Table 1.

Summary of clinical features and management of acute high-altitude illnessesa

IllnessEpidemiologyClinical FeaturesPreventionTreatment
AMSAffects 22 to 50% of travelers to 1850 to 4200 mHeadache plus one or more of the following: Nausea, vomiting, lethargy, poor sleep, light-headednessSlow ascent (above 2500 m, limit increases in sleeping elevation to 300 to 400 m/dStop ascending
Incidence higher at higher elevationsNormal neurologic examination and normal mental statusAvoid overexertionNonnarcotic pain relievers for headache
Onset of symptoms within 6 to 10 h of ascentAcetazolamide or dexamethasoneAntiemetics
Acetazolamide
Descend if symptoms do not improve in 1 to 2 d or worsen on appropriate treatment
May continue ascending if symptoms resolve
HACEAffects 0.1 to 1.0% of travelers to elevations above 3500 mPreexisting AMS or HAPE symptomsSlow ascentDescend until symptoms resolve
Most affected individuals have preceding AMS symptomsAtaxia, altered mental status lassitude, comaAvoid overexertionIf descent not possible, then supplemental oxygen or a portable hyperbaric chamber
Potentially fatal if not recognized and treated promptlyAcetazolamide or dexamethasoneDexamethasone; consider adding acetazolamide
HAPEAffects 0.2 to 8.0% of travelers between 2500 and 5500 m with greater incidence at higher elevations and with faster ascentMild disease: Decreased exercise performance, dry coughSlow ascentDescend until symptoms resolve; avoid overexertion on descent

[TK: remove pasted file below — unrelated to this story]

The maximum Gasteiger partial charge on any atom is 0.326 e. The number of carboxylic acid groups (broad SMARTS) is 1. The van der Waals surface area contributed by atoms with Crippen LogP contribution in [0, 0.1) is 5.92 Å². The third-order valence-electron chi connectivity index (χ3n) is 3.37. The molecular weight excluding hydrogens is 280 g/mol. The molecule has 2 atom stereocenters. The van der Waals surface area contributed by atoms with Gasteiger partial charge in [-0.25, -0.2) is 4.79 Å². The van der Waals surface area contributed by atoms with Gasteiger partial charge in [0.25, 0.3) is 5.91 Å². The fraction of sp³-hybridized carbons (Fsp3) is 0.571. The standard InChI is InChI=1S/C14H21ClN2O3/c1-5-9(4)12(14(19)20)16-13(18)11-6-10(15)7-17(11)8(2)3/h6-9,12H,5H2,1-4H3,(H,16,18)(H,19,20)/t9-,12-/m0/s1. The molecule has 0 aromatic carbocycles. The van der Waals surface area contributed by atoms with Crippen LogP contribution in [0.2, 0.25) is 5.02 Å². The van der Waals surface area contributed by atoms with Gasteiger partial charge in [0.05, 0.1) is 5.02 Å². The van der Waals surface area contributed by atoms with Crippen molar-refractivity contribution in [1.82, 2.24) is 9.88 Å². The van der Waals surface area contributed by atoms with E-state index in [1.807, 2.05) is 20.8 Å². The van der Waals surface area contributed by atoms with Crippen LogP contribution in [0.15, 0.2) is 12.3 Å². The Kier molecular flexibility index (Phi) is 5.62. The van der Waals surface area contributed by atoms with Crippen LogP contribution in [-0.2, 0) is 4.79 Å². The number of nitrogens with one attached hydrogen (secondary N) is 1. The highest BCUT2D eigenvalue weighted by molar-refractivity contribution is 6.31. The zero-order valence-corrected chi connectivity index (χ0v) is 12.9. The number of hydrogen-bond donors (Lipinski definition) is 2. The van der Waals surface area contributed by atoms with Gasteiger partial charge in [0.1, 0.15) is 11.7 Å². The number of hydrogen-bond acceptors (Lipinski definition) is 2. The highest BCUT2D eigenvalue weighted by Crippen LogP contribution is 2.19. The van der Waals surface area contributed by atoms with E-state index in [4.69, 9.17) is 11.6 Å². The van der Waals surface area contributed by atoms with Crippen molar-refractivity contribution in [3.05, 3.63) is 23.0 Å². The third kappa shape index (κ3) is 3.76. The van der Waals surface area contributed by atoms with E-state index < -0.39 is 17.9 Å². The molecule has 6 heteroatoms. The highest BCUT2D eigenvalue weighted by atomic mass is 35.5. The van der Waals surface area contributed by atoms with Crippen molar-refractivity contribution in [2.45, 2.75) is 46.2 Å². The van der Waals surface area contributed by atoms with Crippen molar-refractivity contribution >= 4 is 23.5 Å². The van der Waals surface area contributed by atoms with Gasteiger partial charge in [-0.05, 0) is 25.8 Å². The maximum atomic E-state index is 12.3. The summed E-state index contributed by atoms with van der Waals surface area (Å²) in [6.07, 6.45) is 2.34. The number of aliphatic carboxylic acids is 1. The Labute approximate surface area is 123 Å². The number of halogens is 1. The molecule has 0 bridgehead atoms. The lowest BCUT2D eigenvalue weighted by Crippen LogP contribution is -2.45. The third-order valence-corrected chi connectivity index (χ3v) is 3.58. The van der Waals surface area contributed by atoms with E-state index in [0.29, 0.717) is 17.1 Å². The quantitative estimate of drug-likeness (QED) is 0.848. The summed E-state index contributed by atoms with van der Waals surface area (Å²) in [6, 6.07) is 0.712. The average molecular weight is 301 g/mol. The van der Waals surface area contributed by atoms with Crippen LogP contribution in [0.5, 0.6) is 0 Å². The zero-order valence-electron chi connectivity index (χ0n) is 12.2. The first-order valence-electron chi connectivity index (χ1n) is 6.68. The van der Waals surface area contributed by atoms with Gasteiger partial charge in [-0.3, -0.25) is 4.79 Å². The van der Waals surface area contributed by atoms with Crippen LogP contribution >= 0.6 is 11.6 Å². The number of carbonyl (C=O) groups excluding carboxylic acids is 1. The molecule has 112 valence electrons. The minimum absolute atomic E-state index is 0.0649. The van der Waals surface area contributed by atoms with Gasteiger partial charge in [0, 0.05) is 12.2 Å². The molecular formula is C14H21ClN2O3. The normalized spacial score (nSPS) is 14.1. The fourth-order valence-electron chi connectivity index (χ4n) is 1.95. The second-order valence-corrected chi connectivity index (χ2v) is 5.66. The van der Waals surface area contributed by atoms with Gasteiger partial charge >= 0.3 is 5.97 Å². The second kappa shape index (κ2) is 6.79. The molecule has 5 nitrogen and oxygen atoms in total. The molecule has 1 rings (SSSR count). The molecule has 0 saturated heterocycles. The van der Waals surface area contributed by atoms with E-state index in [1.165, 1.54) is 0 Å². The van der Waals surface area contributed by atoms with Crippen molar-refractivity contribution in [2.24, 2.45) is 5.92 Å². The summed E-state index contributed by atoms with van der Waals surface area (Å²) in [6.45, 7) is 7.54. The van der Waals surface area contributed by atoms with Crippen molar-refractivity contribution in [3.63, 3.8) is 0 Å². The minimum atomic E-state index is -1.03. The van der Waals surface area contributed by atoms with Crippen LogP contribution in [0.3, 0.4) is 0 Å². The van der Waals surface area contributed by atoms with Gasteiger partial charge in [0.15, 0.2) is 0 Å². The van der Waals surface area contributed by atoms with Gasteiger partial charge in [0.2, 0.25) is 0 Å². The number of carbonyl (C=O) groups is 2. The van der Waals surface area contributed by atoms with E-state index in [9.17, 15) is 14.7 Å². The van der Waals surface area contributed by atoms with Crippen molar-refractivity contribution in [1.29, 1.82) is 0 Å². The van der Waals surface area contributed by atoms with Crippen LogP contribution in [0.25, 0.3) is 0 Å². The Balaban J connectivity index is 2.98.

Occurs within 2 to 5 d of ascentSevere disease: Dyspnea with minimal exertion or at rest; cough with pink, frothy sputum; cyanosisAvoid overexertionIf descent not possible, then supplemental oxygen or a portable hyperbaric chamber
Can occur without preceding AMSMay see concurrent signs or symptoms of AMS or HACENifedipineNifedipine (may not be necessary if supplemental oxygen available)
Potentially fatal of not recognized promptlySalmeterol can be used as adjunctive therapy but should not be used aloneMay consider sildenafil as add-on or alternative, but data on efficacy are lacking
  • a HACE, high-altitude cerebral edema.